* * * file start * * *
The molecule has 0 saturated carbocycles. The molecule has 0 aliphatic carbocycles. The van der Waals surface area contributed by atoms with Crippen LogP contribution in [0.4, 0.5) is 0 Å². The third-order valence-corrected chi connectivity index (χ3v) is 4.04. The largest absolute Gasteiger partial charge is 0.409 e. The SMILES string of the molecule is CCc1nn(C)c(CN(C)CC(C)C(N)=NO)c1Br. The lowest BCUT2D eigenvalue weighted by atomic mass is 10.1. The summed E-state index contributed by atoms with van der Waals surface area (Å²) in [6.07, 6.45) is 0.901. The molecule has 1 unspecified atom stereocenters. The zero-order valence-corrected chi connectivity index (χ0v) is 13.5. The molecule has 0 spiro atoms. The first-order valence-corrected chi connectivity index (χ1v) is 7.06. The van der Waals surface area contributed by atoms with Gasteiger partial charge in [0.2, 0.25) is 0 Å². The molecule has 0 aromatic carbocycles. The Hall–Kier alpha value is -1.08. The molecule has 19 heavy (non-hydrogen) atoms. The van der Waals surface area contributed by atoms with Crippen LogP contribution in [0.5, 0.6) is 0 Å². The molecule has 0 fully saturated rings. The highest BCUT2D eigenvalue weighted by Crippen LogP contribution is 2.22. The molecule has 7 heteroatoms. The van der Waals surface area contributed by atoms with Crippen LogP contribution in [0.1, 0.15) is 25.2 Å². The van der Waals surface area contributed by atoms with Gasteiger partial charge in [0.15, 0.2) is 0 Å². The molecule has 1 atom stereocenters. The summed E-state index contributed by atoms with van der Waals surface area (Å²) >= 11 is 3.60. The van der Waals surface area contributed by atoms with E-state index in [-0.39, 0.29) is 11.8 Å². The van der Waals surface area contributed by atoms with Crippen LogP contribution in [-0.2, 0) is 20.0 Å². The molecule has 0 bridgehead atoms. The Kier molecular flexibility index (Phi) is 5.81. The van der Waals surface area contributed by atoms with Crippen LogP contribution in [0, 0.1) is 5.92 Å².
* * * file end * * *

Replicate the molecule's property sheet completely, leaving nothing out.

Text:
The molecule has 0 saturated carbocycles. The molecule has 0 aliphatic carbocycles. The van der Waals surface area contributed by atoms with Crippen LogP contribution in [0.4, 0.5) is 0 Å². The third-order valence-corrected chi connectivity index (χ3v) is 4.04. The largest absolute Gasteiger partial charge is 0.409 e. The SMILES string of the molecule is CCc1nn(C)c(CN(C)CC(C)C(N)=NO)c1Br. The lowest BCUT2D eigenvalue weighted by atomic mass is 10.1. The summed E-state index contributed by atoms with van der Waals surface area (Å²) in [6.07, 6.45) is 0.901. The molecule has 1 unspecified atom stereocenters. The zero-order valence-corrected chi connectivity index (χ0v) is 13.5. The molecule has 0 spiro atoms. The first-order valence-corrected chi connectivity index (χ1v) is 7.06. The van der Waals surface area contributed by atoms with Gasteiger partial charge in [0.2, 0.25) is 0 Å². The molecule has 0 aromatic carbocycles. The Hall–Kier alpha value is -1.08. The molecule has 19 heavy (non-hydrogen) atoms. The van der Waals surface area contributed by atoms with Crippen LogP contribution in [0.5, 0.6) is 0 Å². The molecule has 0 fully saturated rings. The highest BCUT2D eigenvalue weighted by Crippen LogP contribution is 2.22. The molecule has 7 heteroatoms. The van der Waals surface area contributed by atoms with Crippen LogP contribution in [0.1, 0.15) is 25.2 Å². The van der Waals surface area contributed by atoms with Gasteiger partial charge in [0.15, 0.2) is 0 Å². The molecule has 1 atom stereocenters. The summed E-state index contributed by atoms with van der Waals surface area (Å²) >= 11 is 3.60. The van der Waals surface area contributed by atoms with E-state index in [-0.39, 0.29) is 11.8 Å². The van der Waals surface area contributed by atoms with Crippen LogP contribution in [-0.2, 0) is 20.0 Å². The molecule has 0 bridgehead atoms. The Kier molecular flexibility index (Phi) is 5.81. The van der Waals surface area contributed by atoms with Crippen LogP contribution in [0, 0.1) is 5.92 Å².